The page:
Until things take a dark turn.
I won't share too many details about the rest of the story (which is about half or more). I don't want to spoil a thing, because it is rather twisted and I was guessing wrong the whole time. I love how Terrill set things up that way! I'm impressed by how well the mystery aspect of the story was constructed. And how much I grew to like many of the characters - that was surprising, because each one of them had something to hide.
Romance takes a backseat in this book, and so it's there but not really. Danny meets a girl and they hang out from time to time. Ren is really cool and a little odd in her own way, but I like how free-spirited she is. I wish the romance had gone deeper or further, but at the same time, I like that the author didn't take it further. It makes sense, given who "Danny" is.
The ending does not disappoint, in that it is just as trippy as the whole book! Seriously, you will be just as surprised and perplexed. Read the book to find out what I mean!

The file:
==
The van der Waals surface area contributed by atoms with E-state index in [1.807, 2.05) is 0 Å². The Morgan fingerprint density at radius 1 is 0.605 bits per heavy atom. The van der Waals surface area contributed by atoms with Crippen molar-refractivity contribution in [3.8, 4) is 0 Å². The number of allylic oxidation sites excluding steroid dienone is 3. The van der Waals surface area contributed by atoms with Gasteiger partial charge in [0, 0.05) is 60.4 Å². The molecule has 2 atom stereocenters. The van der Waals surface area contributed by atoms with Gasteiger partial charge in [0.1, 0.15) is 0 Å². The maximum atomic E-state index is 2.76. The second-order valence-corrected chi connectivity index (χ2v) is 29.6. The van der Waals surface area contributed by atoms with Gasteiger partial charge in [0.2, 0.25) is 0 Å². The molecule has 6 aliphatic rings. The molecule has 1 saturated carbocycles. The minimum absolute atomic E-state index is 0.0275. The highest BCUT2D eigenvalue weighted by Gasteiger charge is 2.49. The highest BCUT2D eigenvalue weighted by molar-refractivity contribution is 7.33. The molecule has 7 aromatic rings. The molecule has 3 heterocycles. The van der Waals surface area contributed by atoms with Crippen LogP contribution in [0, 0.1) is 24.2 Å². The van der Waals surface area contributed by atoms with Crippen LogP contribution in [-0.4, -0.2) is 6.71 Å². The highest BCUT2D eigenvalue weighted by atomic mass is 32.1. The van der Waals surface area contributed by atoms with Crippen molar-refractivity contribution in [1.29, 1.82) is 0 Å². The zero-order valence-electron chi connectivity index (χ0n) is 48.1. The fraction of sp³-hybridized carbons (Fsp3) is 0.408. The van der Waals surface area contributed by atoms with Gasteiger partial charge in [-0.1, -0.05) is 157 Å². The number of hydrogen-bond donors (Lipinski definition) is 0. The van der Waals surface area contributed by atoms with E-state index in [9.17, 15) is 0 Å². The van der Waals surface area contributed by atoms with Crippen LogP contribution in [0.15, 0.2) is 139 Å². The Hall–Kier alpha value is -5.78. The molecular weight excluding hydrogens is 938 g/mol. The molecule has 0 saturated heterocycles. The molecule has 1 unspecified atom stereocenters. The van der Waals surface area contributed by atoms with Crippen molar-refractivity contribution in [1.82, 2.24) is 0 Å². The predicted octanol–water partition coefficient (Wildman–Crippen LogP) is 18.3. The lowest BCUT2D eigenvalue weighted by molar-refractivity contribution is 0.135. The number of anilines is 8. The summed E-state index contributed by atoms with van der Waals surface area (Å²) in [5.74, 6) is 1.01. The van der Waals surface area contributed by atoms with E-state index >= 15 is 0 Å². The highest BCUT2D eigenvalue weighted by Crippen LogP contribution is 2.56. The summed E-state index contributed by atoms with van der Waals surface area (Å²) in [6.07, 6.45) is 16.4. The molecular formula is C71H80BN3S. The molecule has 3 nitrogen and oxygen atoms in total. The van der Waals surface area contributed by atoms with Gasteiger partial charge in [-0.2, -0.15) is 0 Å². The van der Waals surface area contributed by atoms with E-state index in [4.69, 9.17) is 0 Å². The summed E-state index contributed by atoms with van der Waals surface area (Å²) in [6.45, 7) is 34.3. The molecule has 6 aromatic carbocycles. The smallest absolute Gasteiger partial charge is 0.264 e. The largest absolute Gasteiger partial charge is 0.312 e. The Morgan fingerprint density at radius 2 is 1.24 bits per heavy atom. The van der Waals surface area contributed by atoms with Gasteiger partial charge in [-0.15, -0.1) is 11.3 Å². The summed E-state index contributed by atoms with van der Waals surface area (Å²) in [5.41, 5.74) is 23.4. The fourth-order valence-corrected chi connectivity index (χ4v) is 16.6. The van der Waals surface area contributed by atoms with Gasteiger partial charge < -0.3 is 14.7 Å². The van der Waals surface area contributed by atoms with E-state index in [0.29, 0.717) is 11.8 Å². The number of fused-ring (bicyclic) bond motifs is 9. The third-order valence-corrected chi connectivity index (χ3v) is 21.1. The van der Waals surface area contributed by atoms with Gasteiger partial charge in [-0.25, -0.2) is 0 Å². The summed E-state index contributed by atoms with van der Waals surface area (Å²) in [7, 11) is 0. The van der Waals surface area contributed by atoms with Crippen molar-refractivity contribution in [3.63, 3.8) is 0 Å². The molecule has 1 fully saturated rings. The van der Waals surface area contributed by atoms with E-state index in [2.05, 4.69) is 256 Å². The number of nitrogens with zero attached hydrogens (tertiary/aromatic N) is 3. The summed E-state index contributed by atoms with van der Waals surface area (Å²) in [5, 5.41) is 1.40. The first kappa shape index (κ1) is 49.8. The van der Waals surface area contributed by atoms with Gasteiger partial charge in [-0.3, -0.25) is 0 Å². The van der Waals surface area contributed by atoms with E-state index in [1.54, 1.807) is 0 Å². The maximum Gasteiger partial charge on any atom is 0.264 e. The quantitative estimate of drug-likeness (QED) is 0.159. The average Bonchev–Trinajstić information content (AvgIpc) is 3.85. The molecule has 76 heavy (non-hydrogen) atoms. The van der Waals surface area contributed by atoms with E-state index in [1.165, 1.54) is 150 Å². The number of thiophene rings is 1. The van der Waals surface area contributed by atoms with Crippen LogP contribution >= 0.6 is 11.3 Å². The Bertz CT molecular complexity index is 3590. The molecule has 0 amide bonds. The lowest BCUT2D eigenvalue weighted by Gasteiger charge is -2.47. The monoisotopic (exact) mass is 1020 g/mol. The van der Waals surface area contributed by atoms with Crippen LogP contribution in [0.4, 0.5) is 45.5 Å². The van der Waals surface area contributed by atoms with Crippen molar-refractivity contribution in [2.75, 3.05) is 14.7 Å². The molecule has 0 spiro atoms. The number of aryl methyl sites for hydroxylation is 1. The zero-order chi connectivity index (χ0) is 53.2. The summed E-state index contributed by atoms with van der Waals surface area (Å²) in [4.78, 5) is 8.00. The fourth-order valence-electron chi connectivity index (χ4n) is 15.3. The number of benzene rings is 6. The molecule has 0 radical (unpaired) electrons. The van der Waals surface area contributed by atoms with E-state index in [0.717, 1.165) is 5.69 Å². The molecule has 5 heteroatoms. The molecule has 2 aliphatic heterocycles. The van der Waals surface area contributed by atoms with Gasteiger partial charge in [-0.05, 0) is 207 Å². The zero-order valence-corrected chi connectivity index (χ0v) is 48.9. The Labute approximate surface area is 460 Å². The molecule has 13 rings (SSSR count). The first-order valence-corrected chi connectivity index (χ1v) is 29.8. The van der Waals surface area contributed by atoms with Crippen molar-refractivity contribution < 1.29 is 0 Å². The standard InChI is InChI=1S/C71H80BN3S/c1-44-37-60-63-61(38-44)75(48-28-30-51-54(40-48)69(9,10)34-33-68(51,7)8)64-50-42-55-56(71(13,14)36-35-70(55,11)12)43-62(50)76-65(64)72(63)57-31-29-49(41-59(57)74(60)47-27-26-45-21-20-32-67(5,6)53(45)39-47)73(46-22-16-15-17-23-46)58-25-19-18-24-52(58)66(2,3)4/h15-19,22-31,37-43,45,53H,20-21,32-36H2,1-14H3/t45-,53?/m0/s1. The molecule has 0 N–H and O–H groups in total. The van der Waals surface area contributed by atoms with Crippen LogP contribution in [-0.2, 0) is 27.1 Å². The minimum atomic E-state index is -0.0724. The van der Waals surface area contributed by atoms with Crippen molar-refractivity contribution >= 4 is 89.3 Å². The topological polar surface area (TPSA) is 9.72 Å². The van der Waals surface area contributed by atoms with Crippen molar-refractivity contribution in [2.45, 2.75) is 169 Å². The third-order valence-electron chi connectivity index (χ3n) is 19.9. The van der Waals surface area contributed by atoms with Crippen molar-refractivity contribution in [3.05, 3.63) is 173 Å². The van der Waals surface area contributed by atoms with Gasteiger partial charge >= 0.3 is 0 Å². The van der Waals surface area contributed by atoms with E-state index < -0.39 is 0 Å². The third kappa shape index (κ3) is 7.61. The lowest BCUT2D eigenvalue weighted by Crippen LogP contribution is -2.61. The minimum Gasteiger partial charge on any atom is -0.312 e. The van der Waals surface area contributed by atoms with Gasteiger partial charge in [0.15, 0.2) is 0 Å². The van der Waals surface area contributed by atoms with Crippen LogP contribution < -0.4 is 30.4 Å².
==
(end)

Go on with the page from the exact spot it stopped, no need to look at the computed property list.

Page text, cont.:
What I Did Not Like:
No real complaints from me! This book is very different compared to my usual, and I liked it a lot!
Would I Recommend It:
If you're into thrillers and mystery novels, this is a good one! It's a combination of both and it will leave you questioning everything. Danny is the most unreliable narrator I've ever come across, which was amusing, rather than frustrating. Like I said above, this isn't my usual type of read, but I liked it and I wouldn't mind reading more books like this!
4 stars. I wonder what the author will come up with next! I'm still hoping for a sequel to All Our Yesterdays, but I'm actually not crying for a sequel to this book. Given the ending, I think this book works really well as a standalone. But I think I need more Terrill stories!